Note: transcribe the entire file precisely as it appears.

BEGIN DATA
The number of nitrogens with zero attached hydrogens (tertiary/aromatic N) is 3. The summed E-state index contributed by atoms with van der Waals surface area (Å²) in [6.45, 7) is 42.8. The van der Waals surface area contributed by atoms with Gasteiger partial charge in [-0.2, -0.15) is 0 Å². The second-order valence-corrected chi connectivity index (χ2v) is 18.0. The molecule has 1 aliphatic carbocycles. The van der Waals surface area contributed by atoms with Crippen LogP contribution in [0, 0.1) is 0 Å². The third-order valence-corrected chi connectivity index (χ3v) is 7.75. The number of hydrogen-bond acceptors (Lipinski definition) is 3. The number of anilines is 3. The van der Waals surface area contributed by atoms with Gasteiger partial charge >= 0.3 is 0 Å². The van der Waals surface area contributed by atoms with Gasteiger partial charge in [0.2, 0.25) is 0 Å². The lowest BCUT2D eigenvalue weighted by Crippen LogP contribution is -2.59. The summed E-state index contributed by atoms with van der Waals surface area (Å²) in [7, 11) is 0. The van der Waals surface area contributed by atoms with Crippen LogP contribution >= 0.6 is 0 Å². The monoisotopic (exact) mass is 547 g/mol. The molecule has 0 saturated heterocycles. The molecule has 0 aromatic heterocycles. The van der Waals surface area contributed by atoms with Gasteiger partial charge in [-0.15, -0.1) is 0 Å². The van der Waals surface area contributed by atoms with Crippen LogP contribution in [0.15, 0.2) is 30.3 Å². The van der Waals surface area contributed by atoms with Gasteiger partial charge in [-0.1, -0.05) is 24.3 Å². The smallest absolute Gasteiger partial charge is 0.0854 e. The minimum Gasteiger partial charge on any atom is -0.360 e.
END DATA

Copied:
The number of nitrogens with zero attached hydrogens (tertiary/aromatic N) is 3. The summed E-state index contributed by atoms with van der Waals surface area (Å²) in [6.45, 7) is 42.8. The van der Waals surface area contributed by atoms with Gasteiger partial charge in [-0.2, -0.15) is 0 Å². The second-order valence-corrected chi connectivity index (χ2v) is 18.0. The molecule has 1 aliphatic carbocycles. The van der Waals surface area contributed by atoms with Crippen LogP contribution in [0, 0.1) is 0 Å². The third-order valence-corrected chi connectivity index (χ3v) is 7.75. The number of hydrogen-bond acceptors (Lipinski definition) is 3. The number of anilines is 3. The van der Waals surface area contributed by atoms with Gasteiger partial charge >= 0.3 is 0 Å². The van der Waals surface area contributed by atoms with Gasteiger partial charge in [0.2, 0.25) is 0 Å². The lowest BCUT2D eigenvalue weighted by Crippen LogP contribution is -2.59. The summed E-state index contributed by atoms with van der Waals surface area (Å²) in [7, 11) is 0. The van der Waals surface area contributed by atoms with Crippen LogP contribution >= 0.6 is 0 Å². The monoisotopic (exact) mass is 547 g/mol. The molecule has 0 saturated heterocycles. The molecule has 0 aromatic heterocycles. The van der Waals surface area contributed by atoms with Gasteiger partial charge in [-0.15, -0.1) is 0 Å². The van der Waals surface area contributed by atoms with Crippen LogP contribution in [0.15, 0.2) is 30.3 Å². The van der Waals surface area contributed by atoms with Gasteiger partial charge in [-0.1, -0.05) is 24.3 Å². The smallest absolute Gasteiger partial charge is 0.0854 e. The minimum Gasteiger partial charge on any atom is -0.360 e.